RGB color is a model used for on-screen purposes, like digital and web-based graphics. In this model, red, green, and blue light are combined in various ways to reproduce a wide range of colors on the light spectrum. The RGB model is a light additive color model; colors begin as black and get lighter and lighter as more color (light) is added. This means that colors are added together to create lighter colors: in the summation of all light on the RGB spectrum, you generate white (#ffffff), and in the absence of light on the RGB spectrum, you generate black (#000000).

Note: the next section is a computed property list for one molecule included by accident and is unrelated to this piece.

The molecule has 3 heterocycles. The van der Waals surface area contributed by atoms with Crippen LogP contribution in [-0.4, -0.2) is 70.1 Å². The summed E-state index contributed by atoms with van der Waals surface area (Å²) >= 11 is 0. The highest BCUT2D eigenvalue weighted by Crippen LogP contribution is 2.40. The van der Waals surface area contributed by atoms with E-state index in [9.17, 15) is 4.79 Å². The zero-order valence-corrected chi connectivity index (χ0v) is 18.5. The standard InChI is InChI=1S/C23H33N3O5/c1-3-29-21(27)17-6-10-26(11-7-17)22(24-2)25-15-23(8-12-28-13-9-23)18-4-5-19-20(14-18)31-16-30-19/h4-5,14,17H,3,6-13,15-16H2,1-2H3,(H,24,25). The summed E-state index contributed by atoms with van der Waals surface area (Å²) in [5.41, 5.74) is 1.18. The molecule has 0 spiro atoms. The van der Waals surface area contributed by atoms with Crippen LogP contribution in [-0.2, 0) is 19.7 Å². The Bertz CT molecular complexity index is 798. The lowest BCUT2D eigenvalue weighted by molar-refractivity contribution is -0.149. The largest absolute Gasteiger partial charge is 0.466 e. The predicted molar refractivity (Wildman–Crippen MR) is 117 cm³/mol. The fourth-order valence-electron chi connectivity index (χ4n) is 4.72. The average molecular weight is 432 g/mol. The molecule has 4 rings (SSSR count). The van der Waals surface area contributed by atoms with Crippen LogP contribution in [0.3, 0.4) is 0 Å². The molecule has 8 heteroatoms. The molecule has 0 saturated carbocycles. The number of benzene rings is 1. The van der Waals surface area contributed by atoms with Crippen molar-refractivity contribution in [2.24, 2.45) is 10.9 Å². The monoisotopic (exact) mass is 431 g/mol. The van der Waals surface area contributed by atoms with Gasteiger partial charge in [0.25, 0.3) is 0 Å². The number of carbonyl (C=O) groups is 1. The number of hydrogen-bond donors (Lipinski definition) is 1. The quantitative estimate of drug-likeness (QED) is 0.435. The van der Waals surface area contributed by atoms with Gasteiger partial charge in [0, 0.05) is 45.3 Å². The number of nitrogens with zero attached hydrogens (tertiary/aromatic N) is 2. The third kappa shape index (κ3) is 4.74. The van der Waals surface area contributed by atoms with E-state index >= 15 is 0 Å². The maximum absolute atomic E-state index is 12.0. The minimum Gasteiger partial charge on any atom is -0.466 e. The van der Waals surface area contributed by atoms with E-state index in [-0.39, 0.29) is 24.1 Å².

CMYK, also known as “process color” or “four-color,” is a color model used for printing purposes. The acronym stands for the four ink colors used for its printing process: Cyan, Magenta, Yellow, and Key (better known as black). The CMYK model is a subtractive color model; colors begin as white and then get darker as more colors are combined. CMYK has to do with ink – in the absence of ink on the CMYK spectrum, you generate white. And in the summation of all ink on the CMYK spectrum, you generate black. That’s right, the opposite of RGB!